Nevertheless the sound recording and even the shapes of the grooves themselves came to be seen as Nature writing itself, “Nature’s Pencil” as Fox Talbot described photography. Recordings were seen as “objective” and thus more accurate than “subjective” human perceptions, despite the fact that they are technically constrained in such a way that certain aesthetic sensitivities or proclivities are hard coded into the apparatus which produces them. As recording devices become mass-produced, knowledge becomes standardized around that range of aesthetic effects which the devices are designed to reproduce.

In analog recording, “sound” (air pressure) vibrations move the microphone diaphragm, this mechanical movement changes the position of magnetic coils or plates which causes an “analog” electromagnetic signal to be propagated down a cable to a recorder or other device. This electromagnetic variation can be communicated to a stylus to engrave a disk or to change the magnetic charge of particles on a tape. The physical variations of signal and the physical mechanical and/or electro-magnetic variations on a tape are proportional to the “original” sounds recorded and the sound of the recording is as continuous as was the original.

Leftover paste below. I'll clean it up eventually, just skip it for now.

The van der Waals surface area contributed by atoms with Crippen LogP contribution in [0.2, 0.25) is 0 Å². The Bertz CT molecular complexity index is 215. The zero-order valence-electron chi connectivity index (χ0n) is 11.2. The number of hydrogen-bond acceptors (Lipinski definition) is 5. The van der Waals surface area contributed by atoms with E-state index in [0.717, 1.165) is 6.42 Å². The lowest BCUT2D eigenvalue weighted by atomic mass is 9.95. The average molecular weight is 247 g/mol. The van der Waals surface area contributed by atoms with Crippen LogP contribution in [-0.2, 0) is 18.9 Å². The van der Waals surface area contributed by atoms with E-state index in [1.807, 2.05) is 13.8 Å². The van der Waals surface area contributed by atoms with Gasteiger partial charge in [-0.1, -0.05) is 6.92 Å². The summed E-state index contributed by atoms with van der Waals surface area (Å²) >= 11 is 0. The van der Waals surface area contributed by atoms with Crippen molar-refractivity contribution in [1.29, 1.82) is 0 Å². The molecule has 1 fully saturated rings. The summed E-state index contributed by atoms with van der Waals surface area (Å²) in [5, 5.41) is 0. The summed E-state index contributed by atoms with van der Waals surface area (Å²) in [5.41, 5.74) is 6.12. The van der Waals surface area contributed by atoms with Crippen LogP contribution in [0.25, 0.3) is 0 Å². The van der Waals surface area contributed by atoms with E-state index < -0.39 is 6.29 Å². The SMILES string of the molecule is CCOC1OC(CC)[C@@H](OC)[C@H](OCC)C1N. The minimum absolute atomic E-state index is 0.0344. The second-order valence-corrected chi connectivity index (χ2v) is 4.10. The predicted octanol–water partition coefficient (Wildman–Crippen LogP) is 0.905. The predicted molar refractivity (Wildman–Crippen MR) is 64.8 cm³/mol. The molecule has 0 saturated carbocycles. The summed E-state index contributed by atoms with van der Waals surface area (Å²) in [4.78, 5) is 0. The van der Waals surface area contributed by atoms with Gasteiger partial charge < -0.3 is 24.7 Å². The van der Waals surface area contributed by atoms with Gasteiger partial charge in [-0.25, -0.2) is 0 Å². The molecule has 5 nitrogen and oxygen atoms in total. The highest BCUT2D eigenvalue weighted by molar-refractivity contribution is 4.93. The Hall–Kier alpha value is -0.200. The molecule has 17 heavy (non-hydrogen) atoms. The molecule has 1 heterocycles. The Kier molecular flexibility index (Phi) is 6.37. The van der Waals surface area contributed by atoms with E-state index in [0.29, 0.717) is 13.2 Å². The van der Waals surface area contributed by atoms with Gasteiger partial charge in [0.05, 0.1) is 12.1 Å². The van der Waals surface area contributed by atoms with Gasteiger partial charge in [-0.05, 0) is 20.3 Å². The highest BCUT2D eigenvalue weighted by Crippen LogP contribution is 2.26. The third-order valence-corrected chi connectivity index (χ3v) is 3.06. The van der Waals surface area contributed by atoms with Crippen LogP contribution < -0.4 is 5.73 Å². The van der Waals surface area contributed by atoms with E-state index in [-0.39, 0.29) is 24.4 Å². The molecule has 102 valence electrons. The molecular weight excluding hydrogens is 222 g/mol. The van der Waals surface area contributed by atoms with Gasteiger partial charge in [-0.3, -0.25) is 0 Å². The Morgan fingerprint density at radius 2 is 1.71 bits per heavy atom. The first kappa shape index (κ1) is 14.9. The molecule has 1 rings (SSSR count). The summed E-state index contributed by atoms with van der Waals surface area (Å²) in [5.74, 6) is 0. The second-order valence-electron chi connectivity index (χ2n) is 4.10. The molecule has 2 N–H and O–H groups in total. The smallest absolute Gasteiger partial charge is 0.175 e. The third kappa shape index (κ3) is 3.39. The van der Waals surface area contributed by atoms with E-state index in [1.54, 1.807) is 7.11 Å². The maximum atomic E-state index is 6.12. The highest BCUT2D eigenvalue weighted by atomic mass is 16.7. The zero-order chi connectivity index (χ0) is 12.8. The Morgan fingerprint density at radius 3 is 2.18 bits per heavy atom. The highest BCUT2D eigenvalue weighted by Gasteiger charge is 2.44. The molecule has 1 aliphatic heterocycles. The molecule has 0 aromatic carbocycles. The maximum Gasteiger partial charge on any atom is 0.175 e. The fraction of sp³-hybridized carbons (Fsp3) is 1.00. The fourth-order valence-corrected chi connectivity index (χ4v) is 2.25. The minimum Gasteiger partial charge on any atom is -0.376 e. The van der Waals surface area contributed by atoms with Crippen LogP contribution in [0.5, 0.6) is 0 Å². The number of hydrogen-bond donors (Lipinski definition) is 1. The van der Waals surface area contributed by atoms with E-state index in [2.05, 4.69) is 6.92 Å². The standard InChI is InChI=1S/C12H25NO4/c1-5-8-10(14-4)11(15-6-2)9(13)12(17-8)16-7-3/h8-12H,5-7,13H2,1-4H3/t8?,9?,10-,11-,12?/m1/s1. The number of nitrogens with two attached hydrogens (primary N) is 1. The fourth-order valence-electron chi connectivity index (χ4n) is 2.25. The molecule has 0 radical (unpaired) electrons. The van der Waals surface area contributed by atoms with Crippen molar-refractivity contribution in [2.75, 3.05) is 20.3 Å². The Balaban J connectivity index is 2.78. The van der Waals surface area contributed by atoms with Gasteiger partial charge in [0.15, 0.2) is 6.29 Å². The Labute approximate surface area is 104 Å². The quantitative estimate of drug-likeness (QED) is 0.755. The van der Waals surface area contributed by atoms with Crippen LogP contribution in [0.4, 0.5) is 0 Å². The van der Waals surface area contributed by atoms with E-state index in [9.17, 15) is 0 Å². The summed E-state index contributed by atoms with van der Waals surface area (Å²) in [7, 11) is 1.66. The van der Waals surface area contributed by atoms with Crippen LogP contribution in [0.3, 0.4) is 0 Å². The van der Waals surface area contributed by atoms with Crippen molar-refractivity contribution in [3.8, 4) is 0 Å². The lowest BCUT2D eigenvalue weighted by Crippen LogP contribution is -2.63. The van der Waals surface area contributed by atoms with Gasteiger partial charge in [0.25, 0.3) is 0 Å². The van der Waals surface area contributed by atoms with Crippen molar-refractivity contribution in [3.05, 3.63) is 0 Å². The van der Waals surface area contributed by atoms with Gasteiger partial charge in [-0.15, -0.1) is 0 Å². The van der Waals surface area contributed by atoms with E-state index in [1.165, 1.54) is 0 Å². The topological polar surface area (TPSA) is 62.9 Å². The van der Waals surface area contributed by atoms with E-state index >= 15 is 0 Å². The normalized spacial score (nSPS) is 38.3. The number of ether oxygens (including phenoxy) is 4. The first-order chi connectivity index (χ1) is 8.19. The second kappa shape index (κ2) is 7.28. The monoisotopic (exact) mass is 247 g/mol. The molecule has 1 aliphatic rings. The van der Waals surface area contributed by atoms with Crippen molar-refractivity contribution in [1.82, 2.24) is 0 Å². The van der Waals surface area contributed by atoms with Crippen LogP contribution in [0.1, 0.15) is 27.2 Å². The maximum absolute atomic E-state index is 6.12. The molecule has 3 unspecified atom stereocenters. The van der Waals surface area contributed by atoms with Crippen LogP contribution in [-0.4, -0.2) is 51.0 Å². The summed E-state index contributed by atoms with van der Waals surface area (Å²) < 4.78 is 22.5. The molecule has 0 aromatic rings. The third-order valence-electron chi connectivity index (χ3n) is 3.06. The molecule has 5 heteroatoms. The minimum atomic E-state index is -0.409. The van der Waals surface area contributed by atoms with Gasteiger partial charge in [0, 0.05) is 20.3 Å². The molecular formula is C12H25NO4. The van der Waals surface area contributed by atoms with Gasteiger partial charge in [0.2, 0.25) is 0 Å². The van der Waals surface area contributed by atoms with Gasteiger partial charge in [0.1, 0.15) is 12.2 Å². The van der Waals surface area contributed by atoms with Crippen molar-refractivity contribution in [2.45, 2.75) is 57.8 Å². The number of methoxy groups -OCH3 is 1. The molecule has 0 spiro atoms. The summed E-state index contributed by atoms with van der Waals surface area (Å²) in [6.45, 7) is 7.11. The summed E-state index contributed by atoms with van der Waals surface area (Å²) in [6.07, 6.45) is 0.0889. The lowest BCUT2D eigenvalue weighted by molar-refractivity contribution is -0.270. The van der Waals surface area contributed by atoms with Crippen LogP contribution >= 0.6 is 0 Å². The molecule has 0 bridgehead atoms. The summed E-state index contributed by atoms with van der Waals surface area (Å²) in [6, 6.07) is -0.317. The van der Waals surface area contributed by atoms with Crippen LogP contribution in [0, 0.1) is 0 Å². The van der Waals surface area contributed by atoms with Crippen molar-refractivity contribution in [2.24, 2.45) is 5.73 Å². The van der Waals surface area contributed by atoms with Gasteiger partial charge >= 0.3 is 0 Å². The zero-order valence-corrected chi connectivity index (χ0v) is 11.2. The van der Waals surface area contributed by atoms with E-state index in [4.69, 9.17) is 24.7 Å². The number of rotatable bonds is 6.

This proportionality is completely disrupted in digital technology. Still, we need a mechanical interface with the world, in this case, a microphone whose diaphragm vibrates to the sounds in the air and translates this into current variations. However in digital technologies, the sound is analyzed according to a grid and transformed into discrete quantifications. The playback of the digital recording takes the discrete quantifications and generated electromagnetic signal which can move a speaker or headphone diaphragm and reproduce sound. However, since the values are discrete, the sound is no longer the same continuous process as was recorded, it is reconstituted from data points, quantifications on a grid.